This picture is further complicated by the embrace of real estate and infrastructure as asset class by portfolio landlords and equity investors. These finance giants can write off losses from one part of the portfolio against profits from another, increasing tolerance for vacancy.
Not all “mixed-use” developers have the motivation or expertise to build useful and/or manage profitable commercial storefront spaces. Many residential developers are building “mixed-use” simply because local zoning requires first-floor retail. This means that in some new construction these days, the spaces they build on the first floor may be too big, or require too much buildout to be useful commercially. A typical landlord might offer $20 to $50 per square foot in tenant improvements to build out the space, known in the industry as “TI” (not the rapper).
On a 10-year lease, the low end is equal to $2 per square foot annually, and the up-front sum would be $200,000 on a 10,000 sq. ft. space — about the size of a Nike store. Retail rents in DC hover between $45 to $50 per square foot annually, so TIs can actually be a high up-front cost to the landlord.
On the one hand, TIs are a way for landlords to give concessions without actually lowering quoted rents and thus the building’s valuation. On the other hand, small or inexperienced commercial landlords may be completely unprepared to meet the current expectations of tenants on the market for five or six figures in TI.
The buildout challenge does not just apply to new construction. In an older building, a retail space that might have thrived a generation ago as a small grocery or a furniture store might now be viable only as a restaurant — but it can cost $50,000 or more and months or years of permits and construction to install a commercial kitchen and additional bathrooms.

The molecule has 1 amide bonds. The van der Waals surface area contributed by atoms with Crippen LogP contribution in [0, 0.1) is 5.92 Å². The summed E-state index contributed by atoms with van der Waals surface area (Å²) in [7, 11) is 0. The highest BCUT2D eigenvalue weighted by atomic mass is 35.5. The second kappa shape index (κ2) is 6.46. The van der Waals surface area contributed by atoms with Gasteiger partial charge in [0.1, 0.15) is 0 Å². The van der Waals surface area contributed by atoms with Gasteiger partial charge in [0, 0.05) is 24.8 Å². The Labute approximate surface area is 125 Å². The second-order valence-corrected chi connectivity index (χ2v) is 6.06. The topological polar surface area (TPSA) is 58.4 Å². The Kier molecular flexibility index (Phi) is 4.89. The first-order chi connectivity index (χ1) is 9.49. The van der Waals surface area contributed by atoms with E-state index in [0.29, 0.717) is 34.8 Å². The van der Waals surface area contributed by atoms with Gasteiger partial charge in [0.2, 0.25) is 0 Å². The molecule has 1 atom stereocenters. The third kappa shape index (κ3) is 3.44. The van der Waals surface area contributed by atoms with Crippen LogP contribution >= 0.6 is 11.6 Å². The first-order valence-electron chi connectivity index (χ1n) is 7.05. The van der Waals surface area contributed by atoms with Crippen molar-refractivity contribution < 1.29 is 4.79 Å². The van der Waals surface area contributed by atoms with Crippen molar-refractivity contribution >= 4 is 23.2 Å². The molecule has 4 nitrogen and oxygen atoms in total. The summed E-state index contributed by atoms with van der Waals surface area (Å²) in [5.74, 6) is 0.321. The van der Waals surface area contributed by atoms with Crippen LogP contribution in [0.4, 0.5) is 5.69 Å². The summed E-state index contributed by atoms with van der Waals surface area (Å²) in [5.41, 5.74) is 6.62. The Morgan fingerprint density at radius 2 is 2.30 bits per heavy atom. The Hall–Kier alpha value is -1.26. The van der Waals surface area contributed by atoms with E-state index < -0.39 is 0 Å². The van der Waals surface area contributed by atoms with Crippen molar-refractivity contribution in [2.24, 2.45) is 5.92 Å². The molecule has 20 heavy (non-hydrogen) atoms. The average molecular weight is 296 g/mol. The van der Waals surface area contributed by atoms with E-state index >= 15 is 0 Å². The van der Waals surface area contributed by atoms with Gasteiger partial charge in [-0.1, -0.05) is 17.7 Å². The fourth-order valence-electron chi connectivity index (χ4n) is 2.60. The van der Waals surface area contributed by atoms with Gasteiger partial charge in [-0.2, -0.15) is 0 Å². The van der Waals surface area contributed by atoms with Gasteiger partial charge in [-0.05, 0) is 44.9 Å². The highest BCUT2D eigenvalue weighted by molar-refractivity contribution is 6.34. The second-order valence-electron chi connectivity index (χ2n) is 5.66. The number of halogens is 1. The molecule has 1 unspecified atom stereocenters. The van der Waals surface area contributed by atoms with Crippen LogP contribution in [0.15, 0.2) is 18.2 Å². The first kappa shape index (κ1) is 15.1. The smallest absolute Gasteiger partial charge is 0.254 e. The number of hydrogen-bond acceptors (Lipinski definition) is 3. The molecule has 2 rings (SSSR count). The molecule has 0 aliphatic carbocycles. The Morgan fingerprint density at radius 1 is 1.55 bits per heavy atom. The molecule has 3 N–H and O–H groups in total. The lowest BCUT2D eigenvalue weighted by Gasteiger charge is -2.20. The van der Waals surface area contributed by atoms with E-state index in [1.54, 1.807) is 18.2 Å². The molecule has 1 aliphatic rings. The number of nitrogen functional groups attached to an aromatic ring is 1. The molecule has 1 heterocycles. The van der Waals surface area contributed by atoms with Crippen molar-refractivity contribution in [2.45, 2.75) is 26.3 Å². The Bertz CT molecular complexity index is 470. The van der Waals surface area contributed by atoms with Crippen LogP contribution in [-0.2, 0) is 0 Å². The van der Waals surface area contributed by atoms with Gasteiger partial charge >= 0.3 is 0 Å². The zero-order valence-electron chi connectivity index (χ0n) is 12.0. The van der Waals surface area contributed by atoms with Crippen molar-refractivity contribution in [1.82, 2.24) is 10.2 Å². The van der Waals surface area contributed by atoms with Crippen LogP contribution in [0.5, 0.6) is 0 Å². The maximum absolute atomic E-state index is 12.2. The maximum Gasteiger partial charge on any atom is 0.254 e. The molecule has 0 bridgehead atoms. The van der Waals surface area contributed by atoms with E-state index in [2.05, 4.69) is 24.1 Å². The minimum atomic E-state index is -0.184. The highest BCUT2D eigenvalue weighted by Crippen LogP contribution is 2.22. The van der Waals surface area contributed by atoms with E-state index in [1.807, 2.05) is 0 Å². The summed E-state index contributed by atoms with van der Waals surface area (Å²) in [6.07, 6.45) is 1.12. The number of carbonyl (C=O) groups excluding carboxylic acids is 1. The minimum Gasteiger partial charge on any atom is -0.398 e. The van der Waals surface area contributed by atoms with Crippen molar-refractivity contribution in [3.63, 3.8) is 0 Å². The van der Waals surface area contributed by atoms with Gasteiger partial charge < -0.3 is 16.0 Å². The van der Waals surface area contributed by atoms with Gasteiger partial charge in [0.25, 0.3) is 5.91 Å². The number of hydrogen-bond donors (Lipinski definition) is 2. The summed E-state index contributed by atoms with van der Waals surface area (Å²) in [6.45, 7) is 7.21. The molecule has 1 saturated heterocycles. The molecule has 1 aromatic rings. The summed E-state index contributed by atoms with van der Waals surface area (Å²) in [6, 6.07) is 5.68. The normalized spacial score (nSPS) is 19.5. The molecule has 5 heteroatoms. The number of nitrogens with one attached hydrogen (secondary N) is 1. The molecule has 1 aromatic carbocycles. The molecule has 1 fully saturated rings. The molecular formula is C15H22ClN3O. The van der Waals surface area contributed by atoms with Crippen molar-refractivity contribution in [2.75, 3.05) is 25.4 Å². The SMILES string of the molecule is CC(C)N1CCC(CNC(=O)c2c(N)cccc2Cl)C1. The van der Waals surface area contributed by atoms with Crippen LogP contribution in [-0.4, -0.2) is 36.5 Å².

Or, a building that had a grandfathered use and occupancy permit for a long-time tenant might lose that tenant, and now the building has to be brought up to code in order to be rented. That might mean five or six figures in behind-the-scenes work like ventilation, sprinklers, and elevators before even getting to the buildout costs the tenant might want, like facade improvements. These costs are often prohibitive to occupancy in all but the most lucrative markets.
Vacancy harms communities, so what do we do?
In communities with high concentrations of foreclosed homes and/or a housing shortage, residential vacancy is particularly frustrating when banks don’t maintain, rent out, or sell the homes, instead allowing them to slowly decay for years. When the house next door looks haunted, that hurts the curb appeal of your home, affecting its resale value. You can’t borrow a cup of sugar from your neighbor. Vacant homes are at risk for vermin infestations, fire, and squatters.